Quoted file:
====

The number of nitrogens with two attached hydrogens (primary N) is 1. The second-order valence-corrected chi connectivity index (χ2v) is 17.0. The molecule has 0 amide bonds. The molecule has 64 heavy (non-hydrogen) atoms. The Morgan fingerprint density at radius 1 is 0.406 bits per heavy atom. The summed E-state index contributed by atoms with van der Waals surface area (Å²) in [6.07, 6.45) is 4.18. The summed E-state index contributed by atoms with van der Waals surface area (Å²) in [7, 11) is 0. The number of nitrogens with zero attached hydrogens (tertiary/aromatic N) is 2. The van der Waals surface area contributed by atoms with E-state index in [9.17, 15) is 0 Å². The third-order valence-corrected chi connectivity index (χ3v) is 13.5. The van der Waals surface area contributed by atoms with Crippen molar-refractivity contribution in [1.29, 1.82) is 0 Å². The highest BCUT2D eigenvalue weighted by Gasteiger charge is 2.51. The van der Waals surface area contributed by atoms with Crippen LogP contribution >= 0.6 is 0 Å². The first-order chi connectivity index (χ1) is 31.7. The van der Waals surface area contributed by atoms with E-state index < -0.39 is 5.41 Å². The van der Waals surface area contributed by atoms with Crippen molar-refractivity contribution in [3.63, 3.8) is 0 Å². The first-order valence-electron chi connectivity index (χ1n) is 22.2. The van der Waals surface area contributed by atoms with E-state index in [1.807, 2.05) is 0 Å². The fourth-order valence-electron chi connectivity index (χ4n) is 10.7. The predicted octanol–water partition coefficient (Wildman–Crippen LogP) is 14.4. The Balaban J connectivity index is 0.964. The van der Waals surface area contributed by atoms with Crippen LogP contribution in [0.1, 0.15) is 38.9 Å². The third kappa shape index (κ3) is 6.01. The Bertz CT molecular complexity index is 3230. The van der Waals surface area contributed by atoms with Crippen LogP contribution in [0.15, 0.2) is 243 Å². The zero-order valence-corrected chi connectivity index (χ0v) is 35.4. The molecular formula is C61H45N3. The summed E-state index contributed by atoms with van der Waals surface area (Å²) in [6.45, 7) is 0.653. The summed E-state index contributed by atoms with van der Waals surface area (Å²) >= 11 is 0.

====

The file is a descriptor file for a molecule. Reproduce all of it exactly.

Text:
The number of nitrogens with two attached hydrogens (primary N) is 1. The second-order valence-corrected chi connectivity index (χ2v) is 17.0. The molecule has 0 amide bonds. The molecule has 64 heavy (non-hydrogen) atoms. The Morgan fingerprint density at radius 1 is 0.406 bits per heavy atom. The summed E-state index contributed by atoms with van der Waals surface area (Å²) in [6.07, 6.45) is 4.18. The summed E-state index contributed by atoms with van der Waals surface area (Å²) in [7, 11) is 0. The number of nitrogens with zero attached hydrogens (tertiary/aromatic N) is 2. The van der Waals surface area contributed by atoms with E-state index in [9.17, 15) is 0 Å². The third-order valence-corrected chi connectivity index (χ3v) is 13.5. The van der Waals surface area contributed by atoms with Crippen molar-refractivity contribution in [1.29, 1.82) is 0 Å². The highest BCUT2D eigenvalue weighted by Gasteiger charge is 2.51. The van der Waals surface area contributed by atoms with Crippen LogP contribution >= 0.6 is 0 Å². The first-order chi connectivity index (χ1) is 31.7. The van der Waals surface area contributed by atoms with E-state index < -0.39 is 5.41 Å². The van der Waals surface area contributed by atoms with Crippen molar-refractivity contribution in [3.63, 3.8) is 0 Å². The first-order valence-electron chi connectivity index (χ1n) is 22.2. The van der Waals surface area contributed by atoms with E-state index in [1.807, 2.05) is 0 Å². The fourth-order valence-electron chi connectivity index (χ4n) is 10.7. The predicted octanol–water partition coefficient (Wildman–Crippen LogP) is 14.4. The Balaban J connectivity index is 0.964. The van der Waals surface area contributed by atoms with Crippen LogP contribution in [0.1, 0.15) is 38.9 Å². The third kappa shape index (κ3) is 6.01. The Bertz CT molecular complexity index is 3230. The van der Waals surface area contributed by atoms with Crippen LogP contribution in [0.15, 0.2) is 243 Å². The zero-order valence-corrected chi connectivity index (χ0v) is 35.4. The molecular formula is C61H45N3. The summed E-state index contributed by atoms with van der Waals surface area (Å²) in [6.45, 7) is 0.653. The summed E-state index contributed by atoms with van der Waals surface area (Å²) >= 11 is 0.